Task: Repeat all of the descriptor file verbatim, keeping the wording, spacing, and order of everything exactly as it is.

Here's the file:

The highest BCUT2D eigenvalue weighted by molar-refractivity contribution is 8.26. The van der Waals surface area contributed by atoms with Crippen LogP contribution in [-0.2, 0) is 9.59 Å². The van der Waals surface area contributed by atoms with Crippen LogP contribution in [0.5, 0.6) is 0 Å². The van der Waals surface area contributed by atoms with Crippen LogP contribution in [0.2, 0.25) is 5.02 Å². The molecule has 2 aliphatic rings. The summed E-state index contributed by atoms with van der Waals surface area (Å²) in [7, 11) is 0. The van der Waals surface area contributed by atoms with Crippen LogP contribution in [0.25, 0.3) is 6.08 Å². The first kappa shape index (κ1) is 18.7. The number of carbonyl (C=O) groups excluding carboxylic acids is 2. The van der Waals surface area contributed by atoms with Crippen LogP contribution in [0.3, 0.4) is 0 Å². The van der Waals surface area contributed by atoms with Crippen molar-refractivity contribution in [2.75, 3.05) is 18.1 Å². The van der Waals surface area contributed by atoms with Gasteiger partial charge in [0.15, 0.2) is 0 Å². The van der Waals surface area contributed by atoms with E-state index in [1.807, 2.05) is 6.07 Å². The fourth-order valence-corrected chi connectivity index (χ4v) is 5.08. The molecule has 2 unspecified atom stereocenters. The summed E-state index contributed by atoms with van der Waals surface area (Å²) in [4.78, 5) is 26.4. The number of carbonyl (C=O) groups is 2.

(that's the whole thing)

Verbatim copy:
The highest BCUT2D eigenvalue weighted by molar-refractivity contribution is 8.26. The van der Waals surface area contributed by atoms with Crippen LogP contribution in [-0.2, 0) is 9.59 Å². The van der Waals surface area contributed by atoms with Crippen LogP contribution in [0.5, 0.6) is 0 Å². The van der Waals surface area contributed by atoms with Crippen LogP contribution in [0.2, 0.25) is 5.02 Å². The molecule has 2 aliphatic rings. The summed E-state index contributed by atoms with van der Waals surface area (Å²) in [7, 11) is 0. The van der Waals surface area contributed by atoms with Crippen LogP contribution in [0.25, 0.3) is 6.08 Å². The first kappa shape index (κ1) is 18.7. The number of carbonyl (C=O) groups excluding carboxylic acids is 2. The van der Waals surface area contributed by atoms with Crippen LogP contribution in [0.3, 0.4) is 0 Å². The van der Waals surface area contributed by atoms with Crippen molar-refractivity contribution in [2.75, 3.05) is 18.1 Å². The van der Waals surface area contributed by atoms with Gasteiger partial charge in [0.15, 0.2) is 0 Å². The van der Waals surface area contributed by atoms with E-state index in [1.807, 2.05) is 6.07 Å². The fourth-order valence-corrected chi connectivity index (χ4v) is 5.08. The molecule has 2 unspecified atom stereocenters. The summed E-state index contributed by atoms with van der Waals surface area (Å²) in [4.78, 5) is 26.4. The number of carbonyl (C=O) groups is 2.